The North Atlantic Treaty Organization and the European Union's Common Security and Defense Policy: Intersecting Trajectories
Authored by Mr. Sarwar A. Kashmeri.
NATO used to be the world’s most formidable military alliance. But its original reason for existence, the Soviet Union, disintegrated years ago, and its dreams of being a world cop are withering in the mountains of Afghanistan. Meanwhile, the European Union’s (EU) Common Security & Defense Policy (CSDP) has deployed 27 successful military/civil missions from Africa to Asia in the last 10 years. Through CSDP, Europeans are increasingly taking charge of managing their own foreign and security policy. NATO is no longer the sole and preeminent Euro-Atlantic security actor. But watching NATO fade into irrelevance would be a mistake. It is a tried and true platform to harness the resources of North America and Europe. NATO’s future usefulness depends on its willingness to accept its reduced role, to let the EU handle the day-to-day security needs of Europe, and to craft a relationship with CSDP that will allow North America and Europe to act militarily together, should that ever become necessary. It is time for NATO 2.0, a new version of NATO, to fit the realities of an ever more integrated Europe in the 21st century.
This report recommends that:
• The North Atlantic Treaty Organization (NATO) be bridged to the European Union’s (EU) Common Security and Defense Policy (CSDP).
• The EU assume responsibility for the defense of Europe.
• NATO and CSDP continue to serve as the platform to enable the United States, Europe, and Canada to act militarily together in cases where severity of the issue calls for joint action.
The monograph recommends that these changes in the structure of Euro-Atlantic defense and security be initiated forthwith and completed within 3-5 years. It also contends that if NATO is not bridged to CSDP, NATO will become less and less relevant for the security of the Euro-Atlantic area and may well fade away as a military alliance.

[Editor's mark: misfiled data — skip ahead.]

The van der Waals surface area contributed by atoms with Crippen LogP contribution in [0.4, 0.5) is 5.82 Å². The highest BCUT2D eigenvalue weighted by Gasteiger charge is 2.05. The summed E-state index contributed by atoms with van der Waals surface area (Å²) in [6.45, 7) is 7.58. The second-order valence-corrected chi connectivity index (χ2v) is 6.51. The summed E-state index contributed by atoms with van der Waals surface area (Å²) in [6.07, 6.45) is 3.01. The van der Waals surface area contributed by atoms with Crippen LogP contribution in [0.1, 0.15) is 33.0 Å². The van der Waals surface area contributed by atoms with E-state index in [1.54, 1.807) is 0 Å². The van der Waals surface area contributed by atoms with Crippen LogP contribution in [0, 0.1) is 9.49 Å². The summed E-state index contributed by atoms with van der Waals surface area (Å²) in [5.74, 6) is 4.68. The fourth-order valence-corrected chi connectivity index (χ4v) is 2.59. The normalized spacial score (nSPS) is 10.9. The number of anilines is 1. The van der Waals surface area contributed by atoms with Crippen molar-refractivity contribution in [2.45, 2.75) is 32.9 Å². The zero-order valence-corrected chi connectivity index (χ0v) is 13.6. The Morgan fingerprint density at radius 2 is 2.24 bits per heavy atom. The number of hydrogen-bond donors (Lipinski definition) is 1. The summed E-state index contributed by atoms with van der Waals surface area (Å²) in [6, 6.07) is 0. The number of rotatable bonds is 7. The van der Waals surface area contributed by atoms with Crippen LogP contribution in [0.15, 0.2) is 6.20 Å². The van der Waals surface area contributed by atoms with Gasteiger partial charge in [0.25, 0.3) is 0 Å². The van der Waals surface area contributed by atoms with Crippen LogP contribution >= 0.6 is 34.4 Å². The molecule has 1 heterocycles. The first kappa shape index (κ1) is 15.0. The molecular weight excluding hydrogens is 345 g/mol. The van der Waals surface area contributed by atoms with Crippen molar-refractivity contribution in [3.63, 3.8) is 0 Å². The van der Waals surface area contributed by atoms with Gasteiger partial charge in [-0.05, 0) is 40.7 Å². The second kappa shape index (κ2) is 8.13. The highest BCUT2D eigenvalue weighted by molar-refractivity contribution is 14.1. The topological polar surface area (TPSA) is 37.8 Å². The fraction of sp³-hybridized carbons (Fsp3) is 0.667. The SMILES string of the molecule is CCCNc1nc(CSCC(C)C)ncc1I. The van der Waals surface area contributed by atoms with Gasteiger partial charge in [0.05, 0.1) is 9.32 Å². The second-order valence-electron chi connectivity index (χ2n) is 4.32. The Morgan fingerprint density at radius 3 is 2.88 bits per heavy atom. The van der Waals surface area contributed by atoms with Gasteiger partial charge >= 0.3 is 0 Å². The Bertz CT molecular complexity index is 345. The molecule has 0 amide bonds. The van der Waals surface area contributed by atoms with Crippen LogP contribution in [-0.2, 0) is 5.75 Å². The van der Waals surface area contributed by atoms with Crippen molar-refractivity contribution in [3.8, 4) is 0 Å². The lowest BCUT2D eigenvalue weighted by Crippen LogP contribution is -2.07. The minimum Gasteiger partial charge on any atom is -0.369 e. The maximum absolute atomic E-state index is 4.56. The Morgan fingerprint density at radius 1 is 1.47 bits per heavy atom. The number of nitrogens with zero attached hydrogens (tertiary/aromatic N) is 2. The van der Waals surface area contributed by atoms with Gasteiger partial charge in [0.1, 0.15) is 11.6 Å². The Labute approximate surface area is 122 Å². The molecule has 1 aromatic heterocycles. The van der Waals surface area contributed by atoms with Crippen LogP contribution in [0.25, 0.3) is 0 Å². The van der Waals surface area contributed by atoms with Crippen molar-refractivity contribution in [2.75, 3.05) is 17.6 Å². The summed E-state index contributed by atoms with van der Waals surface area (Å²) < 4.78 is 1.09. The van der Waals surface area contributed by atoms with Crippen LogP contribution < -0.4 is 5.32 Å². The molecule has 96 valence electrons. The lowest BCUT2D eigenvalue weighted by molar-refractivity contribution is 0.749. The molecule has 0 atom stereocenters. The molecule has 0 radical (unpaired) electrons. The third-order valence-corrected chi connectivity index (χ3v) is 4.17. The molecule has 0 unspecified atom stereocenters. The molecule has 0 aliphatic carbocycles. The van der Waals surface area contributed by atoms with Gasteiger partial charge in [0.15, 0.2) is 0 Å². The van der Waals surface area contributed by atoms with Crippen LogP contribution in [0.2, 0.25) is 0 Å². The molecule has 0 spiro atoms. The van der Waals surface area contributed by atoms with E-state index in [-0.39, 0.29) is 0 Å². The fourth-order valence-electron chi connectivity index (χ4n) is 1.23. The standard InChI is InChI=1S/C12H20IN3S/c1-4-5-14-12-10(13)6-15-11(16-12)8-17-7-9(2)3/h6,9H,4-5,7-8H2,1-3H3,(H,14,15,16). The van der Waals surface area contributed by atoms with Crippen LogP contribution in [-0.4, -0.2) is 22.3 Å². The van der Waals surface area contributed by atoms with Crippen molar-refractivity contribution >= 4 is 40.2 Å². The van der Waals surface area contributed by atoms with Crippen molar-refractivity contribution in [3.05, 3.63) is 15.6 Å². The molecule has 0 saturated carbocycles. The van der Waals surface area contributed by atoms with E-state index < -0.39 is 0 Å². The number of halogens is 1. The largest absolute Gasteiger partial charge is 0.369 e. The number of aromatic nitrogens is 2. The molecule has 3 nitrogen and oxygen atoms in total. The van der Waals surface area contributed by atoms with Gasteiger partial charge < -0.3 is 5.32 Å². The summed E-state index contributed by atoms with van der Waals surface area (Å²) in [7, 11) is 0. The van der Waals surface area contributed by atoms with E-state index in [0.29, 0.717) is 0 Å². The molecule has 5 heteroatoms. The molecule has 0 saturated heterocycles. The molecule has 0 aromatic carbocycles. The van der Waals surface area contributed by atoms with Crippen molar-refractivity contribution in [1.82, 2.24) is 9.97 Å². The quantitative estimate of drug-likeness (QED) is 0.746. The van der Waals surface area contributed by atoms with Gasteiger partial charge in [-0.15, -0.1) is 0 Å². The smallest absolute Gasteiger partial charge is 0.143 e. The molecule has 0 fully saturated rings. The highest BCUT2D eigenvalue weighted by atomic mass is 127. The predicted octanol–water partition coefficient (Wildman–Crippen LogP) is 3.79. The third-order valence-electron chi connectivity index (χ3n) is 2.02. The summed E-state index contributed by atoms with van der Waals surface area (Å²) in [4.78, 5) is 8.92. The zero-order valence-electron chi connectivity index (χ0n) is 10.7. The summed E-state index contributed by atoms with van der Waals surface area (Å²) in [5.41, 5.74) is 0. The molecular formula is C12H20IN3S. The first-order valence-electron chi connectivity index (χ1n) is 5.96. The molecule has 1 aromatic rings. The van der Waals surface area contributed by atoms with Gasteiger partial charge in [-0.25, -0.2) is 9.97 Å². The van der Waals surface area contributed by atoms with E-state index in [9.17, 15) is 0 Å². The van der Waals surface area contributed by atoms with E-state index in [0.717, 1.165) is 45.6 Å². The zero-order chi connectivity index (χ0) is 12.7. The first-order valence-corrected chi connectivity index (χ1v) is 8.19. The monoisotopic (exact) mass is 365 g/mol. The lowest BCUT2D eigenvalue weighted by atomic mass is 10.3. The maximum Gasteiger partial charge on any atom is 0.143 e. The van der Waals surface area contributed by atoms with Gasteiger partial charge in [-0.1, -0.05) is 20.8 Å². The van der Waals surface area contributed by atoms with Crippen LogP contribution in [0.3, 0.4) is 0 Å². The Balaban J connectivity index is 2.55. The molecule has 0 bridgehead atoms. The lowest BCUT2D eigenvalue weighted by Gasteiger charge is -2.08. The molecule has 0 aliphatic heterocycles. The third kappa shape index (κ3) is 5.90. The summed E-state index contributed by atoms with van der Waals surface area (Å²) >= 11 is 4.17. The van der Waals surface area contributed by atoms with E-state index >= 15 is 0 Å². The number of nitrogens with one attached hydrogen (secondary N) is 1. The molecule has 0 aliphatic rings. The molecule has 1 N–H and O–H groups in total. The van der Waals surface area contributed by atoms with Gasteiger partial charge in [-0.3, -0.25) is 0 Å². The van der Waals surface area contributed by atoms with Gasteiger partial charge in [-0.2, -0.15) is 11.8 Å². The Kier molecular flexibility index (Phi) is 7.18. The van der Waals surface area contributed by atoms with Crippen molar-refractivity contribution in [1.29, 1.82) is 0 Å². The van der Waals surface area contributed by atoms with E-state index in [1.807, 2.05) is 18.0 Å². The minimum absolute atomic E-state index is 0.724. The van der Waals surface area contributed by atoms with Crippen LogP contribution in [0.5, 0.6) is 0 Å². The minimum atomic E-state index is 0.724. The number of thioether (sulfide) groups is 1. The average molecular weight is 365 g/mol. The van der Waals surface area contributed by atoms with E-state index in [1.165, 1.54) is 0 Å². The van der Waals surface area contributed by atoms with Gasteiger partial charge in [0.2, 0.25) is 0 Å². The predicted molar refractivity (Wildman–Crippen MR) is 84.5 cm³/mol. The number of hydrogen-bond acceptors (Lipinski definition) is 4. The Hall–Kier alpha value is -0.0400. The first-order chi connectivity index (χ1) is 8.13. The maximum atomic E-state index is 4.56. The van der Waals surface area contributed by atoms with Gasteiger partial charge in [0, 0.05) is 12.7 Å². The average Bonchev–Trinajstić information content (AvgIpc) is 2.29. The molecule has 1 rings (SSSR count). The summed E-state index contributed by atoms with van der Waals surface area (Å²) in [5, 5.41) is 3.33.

The recommendations are based on the author’s original research and conversations with over 50 military and political leaders, as well as academics and diplomats from Europe and the United States. They include General (Ret.) Bantz J. Craddock, former NATO Supreme Allied Commander Europe (SACEUR); Lieutenant General (Ret.) Brent Scowcroft, former National Security Advisor and CEO of The Scowcroft Group; Lieutenant General Christopher J. R. Davis, CMM, CD Canadian Military Representative to NATO; Ersin Onunduran, Professor of International Relations, Ankara University, Turkey; General Håkan Syrén, Chairman, European Union Military Committee (Brussels, Belgium); General Karl-Heinz Lather, Chief of Staff, Supreme Headquarters Allied Powers in Europe, NATO (Mons, Belgium); and General Stephane Abrial, Supreme Allied Commander for Transformation, NATO.
The author’s research indicates that, through the EU’s CSDP, Europeans are now capable of defending their own territory, except in extraordinary situations and threats that require a combined response from the EU, Canada, and the United States. This monograph concludes that except for these extreme eventualities, NATO should serve in a supporting role to CSDP. It states that NATO is increasingly dysfunctional, makes commitments it cannot keep, and continues to assume responsibilities that it cannot fulfill, especially given the diminishing financial resources at its disposal. The New Strategic Concept (Stratcon) adopted by NATO in Lisbon, Portugal, at its November 2010 Summit did not, unhappily, deal with its degenerative symptoms. Nor did the Stratcon recognize the impact of Europe’s increasingly integrated foreign and security policy on NATO’s future.
If CSDP and NATO are not bridged, NATO will become increasingly irrelevant to Euro-Atlantic security and then likely fade away. That would be a real tragedy. It is far from certain the Alliance could be recreated again, and NATO’s fade-out would remove an important political and military link from the transatlantic relationship.
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